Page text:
Building business credit is very similar to building personal credit. However, the concept of business credit is often misunderstood. For many small business owners and entrepreneurs, building business credit starts with building personal credit first.
Understanding the difference between personal credit and business credit and their relationship to one another is the first step. Keep in mind that while personal credit scores are based on well-established formulas and have widely-accepted benchmarking criteria, business credit is a lot more subjective and non-standardized.
If you have applied for a business loan, especially for a new business, you were likely asked to submit your credit score or personal credit history from one of three personal credit reporting agencies such as Experian, TransUnion or Equifax. In most cases, lenders will look at a small business as an extension of its owner…and it’s owner’s credit worthiness.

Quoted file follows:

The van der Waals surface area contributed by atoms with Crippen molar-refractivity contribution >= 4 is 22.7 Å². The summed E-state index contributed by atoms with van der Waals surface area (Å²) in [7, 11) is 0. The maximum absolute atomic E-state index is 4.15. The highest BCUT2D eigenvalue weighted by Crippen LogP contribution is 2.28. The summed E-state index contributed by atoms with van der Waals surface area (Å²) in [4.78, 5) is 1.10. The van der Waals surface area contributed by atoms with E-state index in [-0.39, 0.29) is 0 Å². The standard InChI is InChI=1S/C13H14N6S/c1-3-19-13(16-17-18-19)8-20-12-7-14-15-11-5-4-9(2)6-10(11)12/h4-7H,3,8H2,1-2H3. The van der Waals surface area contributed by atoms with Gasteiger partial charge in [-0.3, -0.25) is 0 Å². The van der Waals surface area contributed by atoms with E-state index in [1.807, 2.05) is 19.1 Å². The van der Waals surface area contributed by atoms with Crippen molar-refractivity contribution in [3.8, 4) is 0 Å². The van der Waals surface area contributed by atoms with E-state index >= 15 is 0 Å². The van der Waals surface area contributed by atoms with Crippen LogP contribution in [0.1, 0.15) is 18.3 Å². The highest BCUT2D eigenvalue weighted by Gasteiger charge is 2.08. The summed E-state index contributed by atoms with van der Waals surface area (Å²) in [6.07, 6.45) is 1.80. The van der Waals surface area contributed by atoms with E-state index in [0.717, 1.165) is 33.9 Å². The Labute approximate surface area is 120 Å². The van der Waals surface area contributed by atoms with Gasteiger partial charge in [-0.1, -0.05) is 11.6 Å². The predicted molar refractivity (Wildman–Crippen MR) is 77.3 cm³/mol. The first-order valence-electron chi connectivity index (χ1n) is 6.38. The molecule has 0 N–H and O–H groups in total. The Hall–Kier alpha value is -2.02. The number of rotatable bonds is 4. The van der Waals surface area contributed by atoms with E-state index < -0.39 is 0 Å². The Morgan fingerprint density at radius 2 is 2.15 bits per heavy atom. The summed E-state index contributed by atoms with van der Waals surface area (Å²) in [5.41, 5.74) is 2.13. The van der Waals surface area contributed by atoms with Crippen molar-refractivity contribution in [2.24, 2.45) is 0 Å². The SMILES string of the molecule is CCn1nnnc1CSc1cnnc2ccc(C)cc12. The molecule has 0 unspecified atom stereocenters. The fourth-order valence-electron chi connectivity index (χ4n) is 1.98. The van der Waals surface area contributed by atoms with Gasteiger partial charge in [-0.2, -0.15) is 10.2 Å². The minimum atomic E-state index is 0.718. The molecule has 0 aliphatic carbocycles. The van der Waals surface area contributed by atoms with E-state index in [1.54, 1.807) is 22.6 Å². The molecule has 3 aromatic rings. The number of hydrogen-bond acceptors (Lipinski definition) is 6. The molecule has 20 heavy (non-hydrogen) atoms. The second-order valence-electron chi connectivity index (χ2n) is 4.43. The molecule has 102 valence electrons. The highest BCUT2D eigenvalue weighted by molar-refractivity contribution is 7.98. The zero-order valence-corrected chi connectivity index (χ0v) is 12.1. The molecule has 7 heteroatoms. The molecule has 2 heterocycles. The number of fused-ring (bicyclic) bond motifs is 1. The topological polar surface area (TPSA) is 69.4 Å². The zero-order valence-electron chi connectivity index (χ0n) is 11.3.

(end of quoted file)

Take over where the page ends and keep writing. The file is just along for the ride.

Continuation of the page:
Therefore, for many business borrowers, a personal guarantee of the loan or financing may be required.
You may have created a business plan for starting your company, it’s a good idea to have a similar game plan for establishing business credit.
Business Credit Scores (D-U-N-S Number)
Over time your company can build a credit history; and is most commonly tracked by Dun & Bradstreet (“D&B”) by virtue of your company’s DUNS Number and your company Employer Identification Number (EIN). A DUNS Number is a unique identifier assign to each company that functions similarly to an individual’s social security number in addition to the company EIN. In addition, the traditional consumer credit bureaus (mentioned above) have introduced business credit score ratings as well. Most common is known as the FICO Small Business Scoring System (FICO SBSS).
Monitoring your business credit profile and addressing negative issue is a fundamental part of building your business credit score.
Consumer credit scores range from 300-850 while most business credit report scores range from 0-100.
Financial institutions that lend to small businesses are increasingly becoming more sophisticated in using algorithms to determine lending risk to businesses. This has led to a sharp increase in lending to companies compared to lending based on personal credit.